• Post Reply Bookmark Topic Watch Topic
  • New Topic

J2EE Learning Curve  RSS feed

 
Deependra Tewari
Greenhorn
Posts: 13
  • Mark post as helpful
  • send pies
  • Quote
  • Report post to moderator
Hi,
I am new to Java especially to EE. I come from a C, C++ background building standalone apps. In the client-server or enterprise level I've virtually no experience.In J2EE, there are so many things & all of them seem to be important for developing an enterprise app that I'm absolutely confused as to what to begin learning first.

I'm familiar with J2SE. I can also write servlets, Basic JSP (without tags) and basic EJB that can connect to a db using JDBC.

But I've understood that what I know is very basic. I need to do more coding and that requires spending time. It's an investment I'm going to do but in an organized manner.

So should I first go through all the design patterns or should I first go through EJB then servlets and JSP and in the end look at design patterns. What I feel is that design patterns govern the overall app development and hence the required skill-set!

Please advice me so that I may not end up as a gr8 hoch-poch.
 
Tom Fulton
Ranch Hand
Posts: 96
  • Mark post as helpful
  • send pies
  • Quote
  • Report post to moderator
Personally, I would look at J2EE Design Patterns after getting comfortable with the EJB and Servlet APIs (and the association technologies like JNDI and JTA). There is more than enough to keep you busy for a while...your code will likely be functional but not graceful. Who cares? Then, after you are comfortable with the basic features, and you have a bit of experience under your belt, then J2EE Design Patterns will be helpful.

However, I think it would be useful to know basic Design Patters (sometimes called GoF for "Gang of Four), because they recur so frequently in every environment. I have liked the Head First Design Patterns book very much for this purpose. you should be able to learn GoF patterns at the same time as the EJB/Servlet work.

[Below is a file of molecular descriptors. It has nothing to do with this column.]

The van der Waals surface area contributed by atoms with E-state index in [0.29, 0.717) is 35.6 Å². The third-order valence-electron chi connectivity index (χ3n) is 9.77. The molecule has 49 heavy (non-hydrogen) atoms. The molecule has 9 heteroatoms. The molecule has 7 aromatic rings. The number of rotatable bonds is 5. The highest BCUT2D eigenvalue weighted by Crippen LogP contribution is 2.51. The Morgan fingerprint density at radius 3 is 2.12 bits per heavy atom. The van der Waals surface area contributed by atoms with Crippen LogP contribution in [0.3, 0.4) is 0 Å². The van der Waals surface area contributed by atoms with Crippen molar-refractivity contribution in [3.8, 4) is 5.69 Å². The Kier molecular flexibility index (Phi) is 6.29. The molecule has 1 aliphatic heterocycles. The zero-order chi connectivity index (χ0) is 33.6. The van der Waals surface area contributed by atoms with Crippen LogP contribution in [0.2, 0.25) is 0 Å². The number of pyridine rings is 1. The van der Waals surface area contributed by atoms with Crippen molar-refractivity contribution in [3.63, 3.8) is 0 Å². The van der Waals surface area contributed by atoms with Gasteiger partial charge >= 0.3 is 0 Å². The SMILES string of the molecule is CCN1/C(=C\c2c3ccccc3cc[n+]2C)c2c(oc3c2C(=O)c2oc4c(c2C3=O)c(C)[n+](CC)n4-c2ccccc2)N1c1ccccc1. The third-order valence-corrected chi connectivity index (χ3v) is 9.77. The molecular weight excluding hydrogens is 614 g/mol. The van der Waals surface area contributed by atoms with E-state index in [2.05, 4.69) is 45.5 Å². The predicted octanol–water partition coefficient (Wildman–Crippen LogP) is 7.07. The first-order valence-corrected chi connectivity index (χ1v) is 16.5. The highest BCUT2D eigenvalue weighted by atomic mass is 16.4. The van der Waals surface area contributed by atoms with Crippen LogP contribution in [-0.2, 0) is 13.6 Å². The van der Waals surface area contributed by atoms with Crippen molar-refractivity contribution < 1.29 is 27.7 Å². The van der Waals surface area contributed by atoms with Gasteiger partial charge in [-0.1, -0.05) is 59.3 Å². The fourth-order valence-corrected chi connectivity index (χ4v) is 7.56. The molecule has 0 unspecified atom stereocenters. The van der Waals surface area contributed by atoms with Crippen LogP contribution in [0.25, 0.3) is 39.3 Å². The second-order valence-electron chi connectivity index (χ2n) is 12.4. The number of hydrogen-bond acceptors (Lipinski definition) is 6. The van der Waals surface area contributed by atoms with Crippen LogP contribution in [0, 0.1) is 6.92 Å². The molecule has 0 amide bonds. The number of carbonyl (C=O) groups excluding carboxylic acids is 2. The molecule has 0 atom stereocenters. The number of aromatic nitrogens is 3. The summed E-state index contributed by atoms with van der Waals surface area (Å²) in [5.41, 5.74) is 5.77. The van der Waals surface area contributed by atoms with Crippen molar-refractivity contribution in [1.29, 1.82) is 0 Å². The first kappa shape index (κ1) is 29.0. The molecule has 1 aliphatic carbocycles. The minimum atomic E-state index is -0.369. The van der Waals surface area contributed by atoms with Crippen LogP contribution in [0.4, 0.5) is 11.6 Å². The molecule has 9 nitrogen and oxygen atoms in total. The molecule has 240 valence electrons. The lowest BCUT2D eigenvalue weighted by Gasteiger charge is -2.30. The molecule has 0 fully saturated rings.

Even better: if you work at a midsize or larger company, start a Design Patterns study group with 8-12 other people. Meet once every two weeks for lunch, discuss one pattern per meeting, and in a relatively short time (12 months or so) you'll have them all learned.
 
Manuel Palacio
Ranch Hand
Posts: 45
  • Mark post as helpful
  • send pies
  • Quote
  • Report post to moderator
I wouldn't spend much time with EJB. Focus rather on the Spring Framework's approach to building applications based on the framework. It's more fun and you'll also learn a lot about testing and design patterns.
 
Deependra Tewari
Greenhorn
Posts: 13
  • Mark post as helpful
  • send pies
  • Quote
  • Report post to moderator
My guide introduced me to J2EE and now I like it and hate it at the same time !

There are sooooo many things in it that by the time you get the feel of any one thing, the world alrady has something new.

As I finished understanding JDBC (barely able to set-up an use a DataSource of JDBC 3.0) I got a shocker of Hibernate !! :roll:

As I realized there is something called Struts implementing the controller servlet design pattern, I get a new name SPRING framework !! :roll:

Gr8. But right now I think I'll stick to refurbishing my servlets/jsp/ejb basics and start with design patterns alongwith.
 
  • Post Reply Bookmark Topic Watch Topic
  • New Topic
Boost this thread!